Henry VIII
September 1546, 6-10

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Institute of Historical Research

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James Gairdner and R. H. Brodie (editors)

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1910

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12, 13, 14, 15, 16, 17, 18, 19, 20, 21, 22, 23, 24, 25, 26, 27, 28, 29, 30

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'Henry VIII: September 1546, 6-10', Letters and Papers, Foreign and Domestic, Henry VIII, Volume 21 Part 2: September 1546-January 1547 (1910), pp. 12-30. URL: http://british-history.ac.uk/report.aspx?compid=80872 Date accessed: 28 November 2014.


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September 1546, 6-10

6 Sept.27. Council with the King to Council in London.
R. O.
St. P., i., 856.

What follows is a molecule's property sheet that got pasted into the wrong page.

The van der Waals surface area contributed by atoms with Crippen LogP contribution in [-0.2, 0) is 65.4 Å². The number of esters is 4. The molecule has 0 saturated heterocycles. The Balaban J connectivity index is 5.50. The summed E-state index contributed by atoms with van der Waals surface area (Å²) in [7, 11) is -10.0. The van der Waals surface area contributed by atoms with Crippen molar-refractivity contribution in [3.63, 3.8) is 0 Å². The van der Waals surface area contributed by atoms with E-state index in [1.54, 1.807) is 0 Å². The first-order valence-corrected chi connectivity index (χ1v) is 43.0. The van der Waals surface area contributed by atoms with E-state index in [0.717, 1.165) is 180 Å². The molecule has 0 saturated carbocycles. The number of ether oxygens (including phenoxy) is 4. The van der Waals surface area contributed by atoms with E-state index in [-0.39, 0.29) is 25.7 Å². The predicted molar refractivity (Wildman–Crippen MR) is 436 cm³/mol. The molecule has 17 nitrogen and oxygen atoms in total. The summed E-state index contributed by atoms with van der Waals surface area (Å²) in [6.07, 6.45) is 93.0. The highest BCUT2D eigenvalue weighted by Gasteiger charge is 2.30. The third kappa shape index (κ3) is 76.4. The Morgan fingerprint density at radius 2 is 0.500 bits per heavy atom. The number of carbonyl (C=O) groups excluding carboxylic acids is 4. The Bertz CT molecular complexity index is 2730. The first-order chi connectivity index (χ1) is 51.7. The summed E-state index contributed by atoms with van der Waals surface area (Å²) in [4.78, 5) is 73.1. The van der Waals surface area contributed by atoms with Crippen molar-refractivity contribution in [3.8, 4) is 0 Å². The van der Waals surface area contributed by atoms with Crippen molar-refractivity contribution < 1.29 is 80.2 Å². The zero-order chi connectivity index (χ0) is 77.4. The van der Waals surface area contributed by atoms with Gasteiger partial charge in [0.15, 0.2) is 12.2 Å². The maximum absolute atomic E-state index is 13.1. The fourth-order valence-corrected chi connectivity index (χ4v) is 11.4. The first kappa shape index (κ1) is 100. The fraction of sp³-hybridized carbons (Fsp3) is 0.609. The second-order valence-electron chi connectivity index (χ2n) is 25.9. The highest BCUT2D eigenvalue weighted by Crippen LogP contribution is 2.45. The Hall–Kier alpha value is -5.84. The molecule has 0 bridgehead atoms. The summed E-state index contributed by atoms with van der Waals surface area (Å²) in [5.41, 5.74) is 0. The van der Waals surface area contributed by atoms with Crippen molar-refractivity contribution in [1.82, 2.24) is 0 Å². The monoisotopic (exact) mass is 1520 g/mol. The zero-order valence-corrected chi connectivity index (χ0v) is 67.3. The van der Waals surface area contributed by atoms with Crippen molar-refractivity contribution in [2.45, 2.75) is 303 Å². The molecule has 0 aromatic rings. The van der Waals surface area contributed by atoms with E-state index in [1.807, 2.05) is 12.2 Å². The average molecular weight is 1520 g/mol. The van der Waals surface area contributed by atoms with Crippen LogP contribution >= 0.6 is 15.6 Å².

The King thanks them for their wise handling of the Emperor's ambassador; and yet, because that ambassador has indirectly done what the Emperor's ambassador at Venice did directly to Ludovico de Larmis, viz., laid to the King's charge a practice with the Protestants by Sturmius and Brewno, and challenged the setting forth here of the Protestants' doings and defacing of the Emperor's, his Majesty desires you to tell the Ambassador (either resorting to him or sending for him) that, having sent to Court to learn if there was anything more in his mention of Sturmius and Brewno, you are commanded to tell him that with Sturmius the King has only dealt before Christmas last, when they were at Calais to treat for peace with France, whose pensioner and greatest practitioner in Almain the said Sturmius is. Brewno, who had served in France with County Guillaume, was, when war continued, thought a meet instrument for the empeachment of Almains passing into France, either by means of County Guillaume or of the city of Stratisburgh, where he had influence; and he himself was about to come over to see the King and present his son to the King's service when suddenly called away by those who sent him. Being charged to commune with County G[uillaume] and the city of Straitburgh as aforesaid, he returned later to report his proceedings. And the Emperor has no cause to blame the King for seeking friendship elsewhere; for, although the Ambassador may deny it, the King has information of the Emperor's treaty with the Bishop of Rome from Swisserland, Almayn, France and Rome itself, and "authentique copie of the same," wherein the Emperor covenants to chastise all who refuse the Bishop's authority and obedience to this Council at Trent called by him, although the King is not named expressly as the Protestants are. The King might well therefore take steps to defend his doings, grounded upon God's law and good policy; and yet he has not made league with any prince to the Emperor's prejudice or contrary to their league, and he prays the Emperor to act likewise and show more friendship than of late. If he had credited the King he need not have entered this dangerous war; and the King knows how the world goes with him, being forced to keep informants abroad because his friends keep their proceedings from him, insomuch that the Emperor, making two treaties with France, one more secret than the other, always pretended that there was only one. The King would wish the Emperor not to proclaim his mistrust until he is given more cause, and the Ambassador to forbear such reports as Sor Diego at Venice lately made to the Signory and to some of the King's servants there.